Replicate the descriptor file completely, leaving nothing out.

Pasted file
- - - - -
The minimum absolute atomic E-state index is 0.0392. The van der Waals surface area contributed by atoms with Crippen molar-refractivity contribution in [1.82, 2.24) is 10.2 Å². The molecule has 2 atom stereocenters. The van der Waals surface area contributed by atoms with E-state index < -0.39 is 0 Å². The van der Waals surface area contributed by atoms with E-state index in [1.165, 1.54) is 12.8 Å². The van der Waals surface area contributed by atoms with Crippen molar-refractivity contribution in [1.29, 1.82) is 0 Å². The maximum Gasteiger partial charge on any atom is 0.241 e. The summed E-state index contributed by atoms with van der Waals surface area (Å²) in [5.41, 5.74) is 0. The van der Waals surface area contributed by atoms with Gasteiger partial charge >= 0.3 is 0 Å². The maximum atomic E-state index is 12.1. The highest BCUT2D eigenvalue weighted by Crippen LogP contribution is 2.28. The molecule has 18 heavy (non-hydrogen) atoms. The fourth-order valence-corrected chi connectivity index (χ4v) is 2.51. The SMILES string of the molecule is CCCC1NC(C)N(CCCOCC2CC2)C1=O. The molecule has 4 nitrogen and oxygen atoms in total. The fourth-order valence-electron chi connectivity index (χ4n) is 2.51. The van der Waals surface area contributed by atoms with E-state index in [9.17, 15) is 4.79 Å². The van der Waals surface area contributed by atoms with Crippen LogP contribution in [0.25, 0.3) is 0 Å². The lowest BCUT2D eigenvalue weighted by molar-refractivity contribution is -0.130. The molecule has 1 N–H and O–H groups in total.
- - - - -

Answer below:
The minimum absolute atomic E-state index is 0.0392. The van der Waals surface area contributed by atoms with Crippen molar-refractivity contribution in [1.82, 2.24) is 10.2 Å². The molecule has 2 atom stereocenters. The van der Waals surface area contributed by atoms with E-state index < -0.39 is 0 Å². The van der Waals surface area contributed by atoms with E-state index in [1.165, 1.54) is 12.8 Å². The van der Waals surface area contributed by atoms with Crippen molar-refractivity contribution in [1.29, 1.82) is 0 Å². The maximum Gasteiger partial charge on any atom is 0.241 e. The summed E-state index contributed by atoms with van der Waals surface area (Å²) in [5.41, 5.74) is 0. The van der Waals surface area contributed by atoms with Gasteiger partial charge >= 0.3 is 0 Å². The maximum atomic E-state index is 12.1. The highest BCUT2D eigenvalue weighted by Crippen LogP contribution is 2.28. The molecule has 18 heavy (non-hydrogen) atoms. The fourth-order valence-corrected chi connectivity index (χ4v) is 2.51. The SMILES string of the molecule is CCCC1NC(C)N(CCCOCC2CC2)C1=O. The molecule has 4 nitrogen and oxygen atoms in total. The fourth-order valence-electron chi connectivity index (χ4n) is 2.51. The van der Waals surface area contributed by atoms with E-state index in [9.17, 15) is 4.79 Å². The van der Waals surface area contributed by atoms with Crippen LogP contribution in [0.25, 0.3) is 0 Å². The lowest BCUT2D eigenvalue weighted by molar-refractivity contribution is -0.130. The molecule has 1 N–H and O–H groups in total.